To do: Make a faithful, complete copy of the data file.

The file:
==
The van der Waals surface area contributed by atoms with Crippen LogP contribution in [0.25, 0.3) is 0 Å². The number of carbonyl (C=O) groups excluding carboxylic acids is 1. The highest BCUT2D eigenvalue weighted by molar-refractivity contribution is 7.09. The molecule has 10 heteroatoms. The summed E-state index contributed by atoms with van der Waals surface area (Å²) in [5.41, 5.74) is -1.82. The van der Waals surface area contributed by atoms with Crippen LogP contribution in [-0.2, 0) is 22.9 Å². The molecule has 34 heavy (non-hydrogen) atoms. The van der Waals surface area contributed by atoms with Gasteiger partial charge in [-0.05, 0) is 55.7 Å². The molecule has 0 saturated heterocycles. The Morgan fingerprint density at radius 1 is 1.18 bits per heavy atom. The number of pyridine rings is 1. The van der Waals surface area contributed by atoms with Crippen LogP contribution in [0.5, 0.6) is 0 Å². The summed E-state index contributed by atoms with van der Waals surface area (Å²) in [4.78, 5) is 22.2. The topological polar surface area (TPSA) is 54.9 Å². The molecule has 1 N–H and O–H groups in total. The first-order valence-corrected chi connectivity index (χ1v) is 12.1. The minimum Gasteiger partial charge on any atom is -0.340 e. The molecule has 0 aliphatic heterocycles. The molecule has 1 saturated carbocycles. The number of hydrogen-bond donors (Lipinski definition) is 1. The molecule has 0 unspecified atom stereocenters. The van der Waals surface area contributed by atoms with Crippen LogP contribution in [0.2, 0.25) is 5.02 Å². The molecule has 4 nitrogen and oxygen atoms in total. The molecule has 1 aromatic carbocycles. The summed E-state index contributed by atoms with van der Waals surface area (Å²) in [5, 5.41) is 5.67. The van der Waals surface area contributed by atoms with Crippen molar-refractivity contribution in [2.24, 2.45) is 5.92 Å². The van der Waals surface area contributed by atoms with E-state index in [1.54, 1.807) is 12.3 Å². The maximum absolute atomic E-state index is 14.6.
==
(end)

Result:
The van der Waals surface area contributed by atoms with Crippen LogP contribution in [0.25, 0.3) is 0 Å². The number of carbonyl (C=O) groups excluding carboxylic acids is 1. The highest BCUT2D eigenvalue weighted by molar-refractivity contribution is 7.09. The molecule has 10 heteroatoms. The summed E-state index contributed by atoms with van der Waals surface area (Å²) in [5.41, 5.74) is -1.82. The van der Waals surface area contributed by atoms with Crippen LogP contribution in [-0.2, 0) is 22.9 Å². The molecule has 34 heavy (non-hydrogen) atoms. The van der Waals surface area contributed by atoms with Gasteiger partial charge in [-0.05, 0) is 55.7 Å². The molecule has 0 saturated heterocycles. The Morgan fingerprint density at radius 1 is 1.18 bits per heavy atom. The number of pyridine rings is 1. The van der Waals surface area contributed by atoms with Crippen LogP contribution in [0.5, 0.6) is 0 Å². The summed E-state index contributed by atoms with van der Waals surface area (Å²) in [4.78, 5) is 22.2. The topological polar surface area (TPSA) is 54.9 Å². The molecule has 1 N–H and O–H groups in total. The first-order valence-corrected chi connectivity index (χ1v) is 12.1. The minimum Gasteiger partial charge on any atom is -0.340 e. The molecule has 0 aliphatic heterocycles. The molecule has 1 saturated carbocycles. The number of hydrogen-bond donors (Lipinski definition) is 1. The molecule has 0 unspecified atom stereocenters. The van der Waals surface area contributed by atoms with Crippen LogP contribution in [0.2, 0.25) is 5.02 Å². The molecule has 4 nitrogen and oxygen atoms in total. The molecule has 1 aromatic carbocycles. The summed E-state index contributed by atoms with van der Waals surface area (Å²) in [5, 5.41) is 5.67. The van der Waals surface area contributed by atoms with Crippen molar-refractivity contribution in [2.24, 2.45) is 5.92 Å². The van der Waals surface area contributed by atoms with E-state index in [1.54, 1.807) is 12.3 Å². The maximum absolute atomic E-state index is 14.6.